Three sisters, three incredible lives: Jean Pigott, Grete Hale, and Gay Cook
“Stay involved”. It was one of the last messages their father told them, and a lesson that Gay Cook and Grete Hale have lived to the fullest. They – along with their late sister, Jean Pigott – have dedicated their passion, talents, and generous hearts to the betterment of the Ottawa community.
We are honoured to count these incredible sisters as champions of our Museums.
They credit their generous spirit to their community-minded parents. Grete fondly remembers how her mother encouraged her first volunteering experience: she brought her then 13-year-old to help pack relief boxes for Britain during the Second World War. Grete notes that it was in that moment that she realized “how meaningful volunteering work is” and how “one person could make a difference”. She has devoted her life to volunteering, serving with over forty volunteer organizations, even receiving the Order of Canada in 2006 for her work, and notes that she has “loved every minute of it”.
Gay and Grete remember their father as an equally generous community leader. They describe him fondly as a “wise old man” who encouraged them to use their “horse sense” – the type of common sense he learned growing up on a farm in Pontiac – and to remain committed to their community. Grete notes that when they were often overwhelmed with requests from charities, “[they] always gave what they could” and that he taught them that “it’s always important to give.”
Gay, Grete, and Jean have carried these lessons with them throughout their own volunteering and community involvement. In addition to serving as the President and Chair of the Morrison Lamothe Bakery, Jean Pigott was a Member of Parliament and the Chair of the National Capital Commission; she became an Officer of the Order of Canada in recognition of her trailblazing work in politics and community development. Among her many achievements, Grete helped found the Community Foundation of Ottawa, the Beechwood Cemetery Foundation, CANHAVE Children’s Centre, and the Friends of the National Library of Canada (now Friends of Library and Archives Canada). Gay has been a powerful voice in the culinary world and advocate for food education, especially in her work with organizations like Algonquin College, Bon Appetit, the Ottawa Branch of the Canadian Culinary Federation, and many more. She has been a strong supporter of the Canada Agriculture and Food Museum, helping found the Baskets with Panache! fundraiser in support of access to farm-to-fork education for underprivileged children, and offering her culinary skills for special community events.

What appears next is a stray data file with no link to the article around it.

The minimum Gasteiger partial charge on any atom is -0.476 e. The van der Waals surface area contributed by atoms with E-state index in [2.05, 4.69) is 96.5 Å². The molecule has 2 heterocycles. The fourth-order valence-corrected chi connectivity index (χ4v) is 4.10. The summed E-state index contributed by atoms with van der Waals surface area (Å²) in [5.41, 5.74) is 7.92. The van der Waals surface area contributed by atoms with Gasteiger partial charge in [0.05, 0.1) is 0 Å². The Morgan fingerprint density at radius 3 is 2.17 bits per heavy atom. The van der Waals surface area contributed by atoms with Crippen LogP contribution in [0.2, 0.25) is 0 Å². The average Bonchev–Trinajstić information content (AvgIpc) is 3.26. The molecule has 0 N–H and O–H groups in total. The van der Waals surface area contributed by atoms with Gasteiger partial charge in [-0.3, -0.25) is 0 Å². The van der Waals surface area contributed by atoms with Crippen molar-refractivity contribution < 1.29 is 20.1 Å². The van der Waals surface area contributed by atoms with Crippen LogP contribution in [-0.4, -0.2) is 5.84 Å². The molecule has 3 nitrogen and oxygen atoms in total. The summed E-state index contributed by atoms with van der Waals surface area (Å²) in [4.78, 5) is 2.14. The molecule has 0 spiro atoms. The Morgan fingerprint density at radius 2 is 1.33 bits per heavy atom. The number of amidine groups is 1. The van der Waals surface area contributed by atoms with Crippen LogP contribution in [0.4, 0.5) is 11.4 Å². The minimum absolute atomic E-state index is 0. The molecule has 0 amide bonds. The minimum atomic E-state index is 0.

The sisters’ connection with the Museums began early on. Their family’s bakery – the Morrison Lamothe building on St. Laurent – became the Canada Science and Technology Museum in 1967. As pleased as the sisters were to see the bakery transformed then, they are even more eager to see this legacy carried forward with the Museum’s renewal and reopening in 2017. Grete says that “the secret for Canada’s future is to welcome change”, and that the new Museum is a wonderful step to showcase and inspire that attitude.
Recalling the journey of Morrison Lamothe, Grete reflects that “nothing comes easy, but you stick together as a team”, and how that lesson is “a lot like what you’re going through with Museums.” But we have nothing to fear, because – she adds with a smile – “we’re on your team!” With the support of such incredible sisters, the future of the Museums – building from its rich history – is bright indeed.